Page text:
Author Archive

FRIENDS

Studies show that people with friends live longer and healthier. As someone whose introversion ranges from moderate to—well, let’s say more than moderate—I attribute my own wellbeing to my friends.

I enjoy a range of friends. Each enhances my life in a different way. I’ll start with my Torah Study group. We meet on Saturday mornings and have coffee afterwards at CMPC hospital’s California Campus on Webster Street. Three of us started having coffee twenty years ago at cafés up and down Fillmore Street. All of which closed or became too small as our group grew. The hospital may not offer the best coffee, but the huge basement cafeteria remains almost empty throughout our visit. We never wait for a table or worry about privacy. (Yes, we get loud at times; friends do that.)

Our group occasionally goes to dinner and a few of us to Giants games. Five of us hover around 70. One isn’t Jewish but attends Torah Study regularly for the intellectual challenge. Two are decades younger. One just got married. She still comes by. The other found a distraction for Saturday mornings—a girlfriend he met on Jdate. We approve. All attend our evening study sessions, which we hold periodically.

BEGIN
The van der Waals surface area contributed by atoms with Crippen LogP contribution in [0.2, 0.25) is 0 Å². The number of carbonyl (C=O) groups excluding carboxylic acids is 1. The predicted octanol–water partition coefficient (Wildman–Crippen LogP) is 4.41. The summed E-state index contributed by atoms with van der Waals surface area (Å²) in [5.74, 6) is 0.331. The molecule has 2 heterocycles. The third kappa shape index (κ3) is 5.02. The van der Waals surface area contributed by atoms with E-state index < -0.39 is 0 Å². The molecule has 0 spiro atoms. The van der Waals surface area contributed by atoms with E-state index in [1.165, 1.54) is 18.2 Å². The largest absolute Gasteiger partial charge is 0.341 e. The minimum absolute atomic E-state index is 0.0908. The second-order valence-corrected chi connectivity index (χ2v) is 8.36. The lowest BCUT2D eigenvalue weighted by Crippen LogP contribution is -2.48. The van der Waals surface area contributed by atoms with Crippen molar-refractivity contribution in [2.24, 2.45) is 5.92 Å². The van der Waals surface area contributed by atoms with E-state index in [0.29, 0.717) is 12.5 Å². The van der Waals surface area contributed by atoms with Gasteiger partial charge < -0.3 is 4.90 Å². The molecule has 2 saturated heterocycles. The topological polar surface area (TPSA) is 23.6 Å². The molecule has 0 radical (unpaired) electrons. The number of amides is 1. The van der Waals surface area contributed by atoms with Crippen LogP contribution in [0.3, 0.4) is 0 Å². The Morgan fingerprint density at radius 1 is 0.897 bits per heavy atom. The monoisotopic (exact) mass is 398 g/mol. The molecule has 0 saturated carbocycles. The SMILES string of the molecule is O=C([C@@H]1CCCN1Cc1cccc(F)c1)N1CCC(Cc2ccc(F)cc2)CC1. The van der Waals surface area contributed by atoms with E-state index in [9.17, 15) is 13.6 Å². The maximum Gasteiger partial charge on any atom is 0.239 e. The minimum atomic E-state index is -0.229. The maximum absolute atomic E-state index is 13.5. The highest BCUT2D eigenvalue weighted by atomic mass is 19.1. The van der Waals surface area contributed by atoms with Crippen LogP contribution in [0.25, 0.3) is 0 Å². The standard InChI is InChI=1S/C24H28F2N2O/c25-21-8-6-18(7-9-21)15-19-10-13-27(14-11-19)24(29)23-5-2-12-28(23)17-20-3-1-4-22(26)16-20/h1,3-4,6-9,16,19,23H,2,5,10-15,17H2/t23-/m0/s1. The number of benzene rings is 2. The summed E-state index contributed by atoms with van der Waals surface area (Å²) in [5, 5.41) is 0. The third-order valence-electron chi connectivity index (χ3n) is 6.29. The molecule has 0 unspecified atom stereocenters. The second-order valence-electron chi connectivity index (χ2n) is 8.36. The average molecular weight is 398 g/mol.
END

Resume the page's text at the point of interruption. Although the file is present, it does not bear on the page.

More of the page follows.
There’s great joy in any bunch of guys—and a woman or women, including an ancillary woman member when she visits from Atlanta—sitting around a table talking and joking. Our conversations flow and morph freely. They cover topics from religion and politics to TV, personal anecdotes and observations. Whether a conversation reflects deep thought or inanity—I contribute both—this social interaction leaves us energized. It’s the highlight of my week.

I see other friends individually at different times and in different ways—often for weekday lunch or coffee. Carolyn and I have others to our house or go out with them to dinner and a movie. We don’t do so as often as we’d like given everyone’s busy schedules, but we look forward to each get-together.

Friendship is cheaper than therapy though there’s nothing wrong with seeing a professional. I can talk to friends about a range of issues that affect me. They can bring up issues that concern them. We discuss all topics free from judgement. In some of my more troubled moments, I get things off my chest—valuable in itself—and occasionally receive wise counsel offering me new perspective. Cheap therapy, indeed.